Verdrager v. Mintz Levin: The SJC Establishes Standards for Protected Self-Help Discovery in Aid of Anti-Discrimination Claims in MassachusettsPosted: August 24, 2016
In Verdrager v. Mintz Levin, 474 Mass. 382 (2016), the Supreme Judicial Court answered a question of first impression under Massachusetts law: Do the anti-retaliation provisions of state anti-discrimination law protect an employee who accesses her employer’s documents to support her employment discrimination claim? The SJC held that, under certain circumstances, such activity may be “protected,” thereby precluding an employer from taking any adverse employment action based on that activity. The decision examined the interplay between “self-help discovery,” or searches of employer materials outside the formal litigation discovery process, and the protections of the Commonwealth’s chief anti-bias statute, G.L. c. 151B, which bars retaliation against plaintiffs who engage in “protected activity.” G.L. c. 151B, §4(4). The SJC articulated the standards to be applied in determining whether employee acts of self-help discovery are protected, and specified limits on that protection.
Although this was a question of first impression in Massachusetts, in deciding that “self-help” discovery in a c. 151B case may be protected activity, the Court was not writing on a blank slate. Rather, its decision drew upon the sizeable case law on this issue that courts around the country have developed. Indeed, the multi-factor test for protected activity that the SJC has now adopted was expressly derived from a leading New Jersey case, Quinlan v. Curtiss-Wright Corp., 8 A.3d 209, 204 N.J. 239 (2010). It is likely that Massachusetts courts will look to decisions from other jurisdictions in applying the new Massachusetts standards.
Consistently with the courts that have confronted this issue and its own jurisprudence on protected activity under c. 151B, see, e.g., Abramian v. President & Fellows of Harvard Coll., 432 Mass. 107, 121 (2000), the SJC in Verdrager held that self-help discovery “may in certain circumstances constitute protected activity under the statute, but only if the employee’s actions are reasonable in the totality of the circumstances.” But the SJC placed an important limit on this holding, namely that only documents that would be subject to formal discovery may be subject to protected self-help discovery, although that can include privileged documents. Finally, the Court noted that the determination whether the self-help discovery at issue was reasonable is to be made as a matter of law by the court, not by the jury.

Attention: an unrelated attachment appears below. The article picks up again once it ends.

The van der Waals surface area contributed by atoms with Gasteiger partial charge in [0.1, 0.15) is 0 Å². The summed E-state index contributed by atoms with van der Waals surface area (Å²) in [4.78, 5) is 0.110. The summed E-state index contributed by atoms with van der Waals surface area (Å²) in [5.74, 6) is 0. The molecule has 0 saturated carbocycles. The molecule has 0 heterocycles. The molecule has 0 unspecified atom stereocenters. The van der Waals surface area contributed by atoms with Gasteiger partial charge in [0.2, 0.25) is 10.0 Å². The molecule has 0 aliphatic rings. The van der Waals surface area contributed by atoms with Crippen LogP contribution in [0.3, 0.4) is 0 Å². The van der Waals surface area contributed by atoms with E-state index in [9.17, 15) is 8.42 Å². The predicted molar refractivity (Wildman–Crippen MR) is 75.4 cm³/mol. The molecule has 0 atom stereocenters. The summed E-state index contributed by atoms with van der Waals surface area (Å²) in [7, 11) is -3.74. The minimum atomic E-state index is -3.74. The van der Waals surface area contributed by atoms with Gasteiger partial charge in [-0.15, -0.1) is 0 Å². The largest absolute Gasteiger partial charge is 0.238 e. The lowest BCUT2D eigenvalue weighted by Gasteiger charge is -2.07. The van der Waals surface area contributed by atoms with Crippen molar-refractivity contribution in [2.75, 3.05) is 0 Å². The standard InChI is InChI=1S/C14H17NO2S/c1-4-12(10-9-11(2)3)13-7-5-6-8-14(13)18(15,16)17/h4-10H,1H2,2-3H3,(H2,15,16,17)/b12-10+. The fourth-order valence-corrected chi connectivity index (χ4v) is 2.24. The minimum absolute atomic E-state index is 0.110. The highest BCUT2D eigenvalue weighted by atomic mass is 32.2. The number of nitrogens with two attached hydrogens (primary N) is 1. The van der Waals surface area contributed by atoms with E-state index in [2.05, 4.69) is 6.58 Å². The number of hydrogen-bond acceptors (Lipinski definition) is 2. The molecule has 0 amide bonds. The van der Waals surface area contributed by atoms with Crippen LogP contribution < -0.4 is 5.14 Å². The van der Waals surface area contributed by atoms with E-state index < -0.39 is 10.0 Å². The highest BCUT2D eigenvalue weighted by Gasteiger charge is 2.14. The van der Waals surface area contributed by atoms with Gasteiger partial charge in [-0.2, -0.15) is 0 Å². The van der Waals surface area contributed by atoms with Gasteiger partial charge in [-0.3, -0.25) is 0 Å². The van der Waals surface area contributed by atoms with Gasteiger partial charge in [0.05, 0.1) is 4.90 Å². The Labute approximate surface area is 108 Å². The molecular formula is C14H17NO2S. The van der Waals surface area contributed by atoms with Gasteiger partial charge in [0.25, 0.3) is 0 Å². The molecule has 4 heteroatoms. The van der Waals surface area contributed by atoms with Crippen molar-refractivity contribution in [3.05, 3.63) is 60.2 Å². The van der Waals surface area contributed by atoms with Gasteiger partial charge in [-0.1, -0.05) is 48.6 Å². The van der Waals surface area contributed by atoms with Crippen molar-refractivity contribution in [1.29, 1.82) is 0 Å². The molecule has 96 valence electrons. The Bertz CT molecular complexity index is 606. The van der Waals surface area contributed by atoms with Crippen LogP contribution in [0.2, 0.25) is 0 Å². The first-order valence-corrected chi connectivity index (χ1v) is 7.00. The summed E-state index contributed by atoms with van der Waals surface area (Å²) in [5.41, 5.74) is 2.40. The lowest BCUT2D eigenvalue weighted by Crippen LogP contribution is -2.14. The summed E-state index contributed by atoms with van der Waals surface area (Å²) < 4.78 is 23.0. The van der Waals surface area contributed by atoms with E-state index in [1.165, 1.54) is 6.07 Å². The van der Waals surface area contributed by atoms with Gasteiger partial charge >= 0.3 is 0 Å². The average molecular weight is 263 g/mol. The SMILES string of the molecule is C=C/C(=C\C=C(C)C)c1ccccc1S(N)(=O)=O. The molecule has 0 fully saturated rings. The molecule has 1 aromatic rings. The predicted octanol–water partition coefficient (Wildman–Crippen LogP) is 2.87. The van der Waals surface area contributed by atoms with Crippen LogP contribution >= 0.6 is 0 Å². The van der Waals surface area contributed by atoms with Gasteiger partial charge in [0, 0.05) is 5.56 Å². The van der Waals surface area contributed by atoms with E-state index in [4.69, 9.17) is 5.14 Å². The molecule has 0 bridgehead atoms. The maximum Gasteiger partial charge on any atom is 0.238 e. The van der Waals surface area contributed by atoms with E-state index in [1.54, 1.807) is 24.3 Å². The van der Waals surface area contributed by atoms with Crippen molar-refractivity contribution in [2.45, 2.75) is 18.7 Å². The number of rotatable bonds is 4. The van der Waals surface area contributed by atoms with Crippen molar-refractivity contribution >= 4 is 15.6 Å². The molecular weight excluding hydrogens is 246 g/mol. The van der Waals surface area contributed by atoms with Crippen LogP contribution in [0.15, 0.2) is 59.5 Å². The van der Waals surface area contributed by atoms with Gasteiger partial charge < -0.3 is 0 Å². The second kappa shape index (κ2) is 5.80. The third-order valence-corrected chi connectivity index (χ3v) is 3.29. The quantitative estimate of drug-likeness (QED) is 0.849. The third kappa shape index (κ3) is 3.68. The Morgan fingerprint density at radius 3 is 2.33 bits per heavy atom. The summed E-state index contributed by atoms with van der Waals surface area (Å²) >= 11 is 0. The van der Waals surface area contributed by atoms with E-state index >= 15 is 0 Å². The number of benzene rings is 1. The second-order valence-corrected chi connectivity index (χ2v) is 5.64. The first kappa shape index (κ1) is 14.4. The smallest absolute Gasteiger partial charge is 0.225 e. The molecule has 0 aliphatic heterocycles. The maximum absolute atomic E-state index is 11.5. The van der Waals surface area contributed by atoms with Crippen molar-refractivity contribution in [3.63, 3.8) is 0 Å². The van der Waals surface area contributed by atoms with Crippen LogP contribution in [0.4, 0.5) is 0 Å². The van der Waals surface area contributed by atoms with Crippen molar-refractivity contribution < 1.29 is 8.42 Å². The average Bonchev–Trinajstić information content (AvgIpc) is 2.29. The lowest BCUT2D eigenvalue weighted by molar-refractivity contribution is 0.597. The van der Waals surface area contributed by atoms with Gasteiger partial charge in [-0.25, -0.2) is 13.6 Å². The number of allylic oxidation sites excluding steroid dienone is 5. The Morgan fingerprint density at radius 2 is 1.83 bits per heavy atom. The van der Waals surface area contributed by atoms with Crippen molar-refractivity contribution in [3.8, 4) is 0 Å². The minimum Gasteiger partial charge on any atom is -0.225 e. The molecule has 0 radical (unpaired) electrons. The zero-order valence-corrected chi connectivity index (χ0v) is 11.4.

Whether an employee’s self-help discovery was reasonable requires a fact-based determination. The SJC held that, “without limiting the considerations that additionally may be relevant in individual cases, the seven nuanced factors in Quinlan should be taken into account in any such analysis.” The Quinlan factors as adopted by the SJC are: (1) “how the employee came to have possession of, or access to, the document;” (2) a balancing of the “‘relevance’ of the seized documents to the employee’s legal action against the disruption caused by the seizure ‘to the employer’s ordinary business;”’ (3) “the strength of the employee’s expressed reason for copying the document rather than, for example, simply describing it or identifying its existence to counsel so that it might be requested in discovery;” (4) what the employee did with the document, or who the employee showed it to; (5) “the nature and content of the particular document in order to weigh the strength of the employer’s interest in keeping the document confidential;” (6) “whether there is a clearly identified company policy on privacy or confidentiality that the employee’s disclosure has violated” and “whether the employer has routinely enforced that policy;” and (7) “the broad remedial purposes the Legislature has advanced through . . . G.L. 151B” and “the decision’s effect on ‘the balance of legitimate rights of both employers and employees.’” The SJC, again adopting the Quinlan approach, noted that this last factor is “‘a supplement’ to the other factors, and plays a decisive role only in the ‘close case’ in which it would be appropriate for these broader considerations to ‘tip the balance.’”
Of particular note for lawyers, the SJC held that self-help discovery protections apply equally to attorney-employees, such as the Verdrager plaintiff, and to documents that may be attorney-client privileged. The SJC focused on the importance of ensuring that attorney-employees have the same opportunity as other employees to show documents to their own lawyers in order to obtain legal advice.